With only 38,500 inhabitants in a territory exactly the same size as the District of Columbia, Liechtenstein is the world’s wealthiest country. According to the World Bank, its annual per-capita income is $175,813, ranking Liechtenstein ahead of Monaco, Luxembourg, Switzerland and Bermuda. Yet this 62-square-mile, German-speaking principality—wedged in between Switzerland and Austria—isn’t exactly a household name for everyone, conceded Liechtenstein’s ambassador to the United States, Georg Sparber.
The Washington Diplomat hosted its annual pre-White House Correspondents’ Dinner media bash at the Argentine Embassy on April 29.
Former Washington lobbyist and political consultant Peter Schechter has opened the city’s first restaurant chain that combines immigrant advocacy with a new concept in dining.
Juan Carlos Pinzón, Colombia’s ambassador to the US, discussed his country’s bilateral relations, the 2016 peace deal with FARC rebels and other issues in a March 30 talk at Johns Hopkins School of Advanced International Studies (SAIS).
Diplomatic Spotlight is a roundup of events happening in the Washington, DC’s diplomatic community. This edition includes Tulip Days at the Dutch ambassador’s residence, honoring Kathy Kemper and her nonprofit Institute for Education, and the National Museum of American Diplomacy unveiling a bust of former Secretary of State James Baker as part of their permanent collection.
The National Museum of Women in the Arts building is undergoing renovations, but its curators aren’t taking a break. Washingtonians can now visit an exciting off-site exhibition focused on contemporary artists and shifting perspectives at the American University Museum at the Katzen Arts Center through May 22.
The Inter-American Dialogue, one of the nation’s most prestigious think tanks on Latin America, is getting a new boss: Rebecca Bill Chavez, PhD. She replaces Michael Shifter, who’s stepping down after 28 years with the Dialogue.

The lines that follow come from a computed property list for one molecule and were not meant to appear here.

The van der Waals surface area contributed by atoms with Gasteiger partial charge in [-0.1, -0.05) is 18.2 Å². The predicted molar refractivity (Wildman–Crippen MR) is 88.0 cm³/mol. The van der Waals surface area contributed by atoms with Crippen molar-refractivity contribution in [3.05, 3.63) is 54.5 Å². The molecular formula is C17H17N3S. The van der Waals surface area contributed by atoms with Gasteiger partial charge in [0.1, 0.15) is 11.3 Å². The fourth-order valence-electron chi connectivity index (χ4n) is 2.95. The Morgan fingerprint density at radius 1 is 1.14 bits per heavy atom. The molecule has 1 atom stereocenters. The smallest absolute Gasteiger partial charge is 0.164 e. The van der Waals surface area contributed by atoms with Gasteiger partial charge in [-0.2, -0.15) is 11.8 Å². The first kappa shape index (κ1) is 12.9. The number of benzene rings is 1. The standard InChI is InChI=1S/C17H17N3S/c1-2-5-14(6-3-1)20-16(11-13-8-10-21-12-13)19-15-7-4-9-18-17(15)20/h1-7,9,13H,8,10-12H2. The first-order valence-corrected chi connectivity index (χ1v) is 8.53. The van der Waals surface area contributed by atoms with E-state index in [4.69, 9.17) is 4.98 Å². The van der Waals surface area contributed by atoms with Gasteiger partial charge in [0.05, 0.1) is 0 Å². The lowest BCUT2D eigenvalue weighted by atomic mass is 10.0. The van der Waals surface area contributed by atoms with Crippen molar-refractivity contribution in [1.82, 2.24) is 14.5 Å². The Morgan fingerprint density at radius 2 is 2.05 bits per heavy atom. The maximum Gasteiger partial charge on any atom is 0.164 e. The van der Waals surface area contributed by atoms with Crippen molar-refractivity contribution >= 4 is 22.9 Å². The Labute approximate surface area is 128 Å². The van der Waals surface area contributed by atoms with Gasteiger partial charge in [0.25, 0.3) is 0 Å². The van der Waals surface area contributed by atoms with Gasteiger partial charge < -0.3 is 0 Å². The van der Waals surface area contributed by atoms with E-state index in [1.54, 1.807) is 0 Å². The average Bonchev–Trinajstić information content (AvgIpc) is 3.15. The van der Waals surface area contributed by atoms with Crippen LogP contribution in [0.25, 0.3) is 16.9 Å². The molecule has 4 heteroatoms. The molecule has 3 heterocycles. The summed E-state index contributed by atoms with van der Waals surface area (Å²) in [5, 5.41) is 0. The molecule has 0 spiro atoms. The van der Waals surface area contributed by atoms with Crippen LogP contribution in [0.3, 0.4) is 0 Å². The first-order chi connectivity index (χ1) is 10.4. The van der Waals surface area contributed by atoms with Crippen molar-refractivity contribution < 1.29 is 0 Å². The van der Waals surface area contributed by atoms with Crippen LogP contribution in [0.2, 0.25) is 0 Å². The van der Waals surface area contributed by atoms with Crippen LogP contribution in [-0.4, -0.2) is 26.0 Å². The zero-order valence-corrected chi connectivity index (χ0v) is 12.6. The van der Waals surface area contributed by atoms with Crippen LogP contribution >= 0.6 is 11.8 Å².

Yemen’s disastrous civil war, now in its eighth year, shows little sign of a resolution despite efforts to bring the country’s various warring factions to the negotiating table.
YEREVAN, Armenia — For most of his career, political consultant Eric Hacopian helped prominent California Democrats—including Reps. Adam Schiff and Brad Sherman of Los Angeles—win elections.
Kristjan Prikk, Estonia’s man in Washington, sees no imminent Russian invasion of the Baltics following its carnage in Ukraine. But he’s clearly worried that if the world doesn’t teach Vladimir Putin a lesson soon, the consequences for Europe could be severe and frightening.
In case there are any doubts, the world is at war. Questions remain about how protracted this war will be, how volatile it will become and whether or not it ends in a conflagration that destroys all of humanity.
Last year on July 14, Bastille Day, French Ambassador Philippe Étienne proudly unveiled a 1,000-pound bronze “mini-me” of the Statue of Liberty on the lawn of his official residence in D.C.’s Kalorama district before a crowd of dignitaries that included US Secretary of State Antony Blinken and French Foreign Minister Jean-Yves Le Drian.
Iceland, with only 345,000 people, is among the most advanced, prosperous nations in Europe. And despite its oil wealth, Nigeria, with 214 million inhabitants, remains one of the world’s most corrupt countries.Yet when it comes to women’s health and gender equity, the two share a few things in common.
Passport DC, a series of programs in May featuring Washington’s diplomatic community and its diverse culture, is returning for the first time since the pandemic began, allowing the public to visit over 50 embassies for the Around the World Embassy Tour on May 7 and immerse themselves in various cultures without leaving the city.